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"Big Game" at the End of the 20th Century

When analysing the Caucasian developments in the past decade, many observers cite historical analogies with Kipling's "Big Game", which was waged in the region in the 19th century. At that time, Russia and Britain fought for influence in Central Asia, Aleksei Gromyko writes (Nezavisimaya Gazeta, 20/08/98). Later the Caucasus and Central Asia were incorporated into the zone of vital interests of tsarist, and subsequently Soviet Union, Russia, while Britain focused its attention on the Middle East and India. This lasted for a long time, but not forever, as it turned out.

The Big Game was renewed in the late 20th century and grew to a global scale. New states appeared on the political map of the world after the collapse of the Soviet Union, and the Caspian basin became the source from which all powers that respect themselves plan to get energy in the near future.

The proven oil and gas reserves of the Caspian basin reach 30 billion barrels and 7 trillion cubic metres, respectively. Given the current oil consumption of 70 million barrels a day and gas consumption of 2.2 trillion cubic metres a year, the Caspian resources could fully, meet the world demand for oil and gas during 14 months, and three years respectively. In this sense, the Caspian basin is poorer than the Gulf but richer than the Northern Sea. The probable Caspian resources amount to 100 billion barrels of oil and 10 trillion cubic metres of gas.

The Transcaucasus and Central (formerly Soviet) Asia suddenly turned from a region that had been far away from the focus of world attention for a long time into a layered pie of local, regional and global interests. They are the vast "straight territories" with a dual civilisation orientation. They are the meeting place of Christianity and Islam, the West and the East, Europe and Asia, Eurasian and Atlantic interests.

These regions have quite a few active neighbours, and all of them are faced with the need to resolve tasks of vital significance for their development. In the North, Russia is trying to break out of the vicious circle of economic and political shocks. In the West, Turkey is balancing between the secular regime, propped up by military force, and moderate Islam. In the East, China is quickly gaining strength. And in the South, Iran overhangs the Gulf and is apparently developing into an attractive partner for Russia and Western Europe, as well as - secretly - for the USA.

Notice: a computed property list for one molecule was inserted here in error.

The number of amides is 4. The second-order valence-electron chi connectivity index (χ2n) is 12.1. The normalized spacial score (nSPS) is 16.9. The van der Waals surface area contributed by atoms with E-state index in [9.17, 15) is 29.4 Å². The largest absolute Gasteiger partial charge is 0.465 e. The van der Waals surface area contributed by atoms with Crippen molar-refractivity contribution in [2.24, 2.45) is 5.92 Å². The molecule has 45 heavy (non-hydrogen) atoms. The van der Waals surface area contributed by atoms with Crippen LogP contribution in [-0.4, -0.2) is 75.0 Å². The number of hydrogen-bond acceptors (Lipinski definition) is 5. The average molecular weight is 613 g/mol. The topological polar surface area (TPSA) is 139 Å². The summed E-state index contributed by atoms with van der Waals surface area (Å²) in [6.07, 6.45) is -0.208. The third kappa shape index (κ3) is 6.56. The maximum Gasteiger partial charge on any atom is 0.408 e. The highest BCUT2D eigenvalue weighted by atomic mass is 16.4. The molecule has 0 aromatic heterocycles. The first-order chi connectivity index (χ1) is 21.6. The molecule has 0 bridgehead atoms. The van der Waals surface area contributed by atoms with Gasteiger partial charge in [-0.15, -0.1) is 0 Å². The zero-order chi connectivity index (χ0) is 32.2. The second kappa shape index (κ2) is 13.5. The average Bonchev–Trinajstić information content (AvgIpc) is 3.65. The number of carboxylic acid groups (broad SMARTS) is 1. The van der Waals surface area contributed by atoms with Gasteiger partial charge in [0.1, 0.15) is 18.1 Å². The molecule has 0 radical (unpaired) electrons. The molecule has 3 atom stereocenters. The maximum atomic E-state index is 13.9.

A new geopolitical repartition of the world began after the dissolution of the Soviet Union. All leading world powers, first and foremost the USA, joined the struggle for the spheres of influence in the post-Soviet space. The number of participants in the Big Game grew. The developments over the past few years show that a dark horse - international terrorism acting under the green banner of Islam - gatecrashed the party.

It is in this international context that Premier Vladimir Putin said the following about the North Caucasian developments of the past few months in the Federation Council: The aggression in Daghestan, the terrorist acts in Buinaksk, Moscow and Volgodonsk are a part of aggression "planned long in advance, prepared and lavishly financed by foreign centres". This is not a simple madness. "It is a madness with maniacal, although quite transparent, objectives," Putin said. "A megalo mania with practical geopolitical and economic goals... Religious fanaticism is playing the role of an ideological shell. It is the cover for aggressive foreign policy and economic interests". (Rossiiskaya Gazeta, 24/09/99).

Leonid Ivashov, Head of the Main Directorate of International Military Cooperation of the Defence Ministry, believes that the chain of dramatic events, which happened virtually simultaneously in Kyrgyzstan, Tajikistan and Daghestan, prompts the conclusion that they were linked. (Nezavisimaya Gazeta, 15/09/99) There are facts to prove that the bandit sorties against the peaceful population in the North Caucasus and Central Asia proceeded according to one and the same plan. And they are most probably financed by the same sources, too. But which sources? Let's forget for a minute about the notorious Saudi terrorist, bin Laden, the Afghan Taliban and even Khattab. It is true that they threaten the world civilisation. But they are only participants in the Big Game that is being waged by not only Moslem extremists.

The developments in the North Caucasus are linked with the strategic interests of many states and political forces, Ivashov writes, above all the Caspian oil, the important geo-strategic situation of the Caucasus, as well as the desire of some states to dominate in this region. In particular, NATO and the USA, seeking to win over certain Caucasian states, are encouraging them to take anti-Russian actions. Ivashov points not only to external factors, but also to the mistakes of the Russian foreign and domestic policies, such as economic disorder, the weakness (or absence) of national programmes, the consequences of the Afghan and Chechen wars, to mention just a few. All these external and internal factors are compounded by the weakness of the Russian state and are being cleverly used by our rivals and enemies.

  





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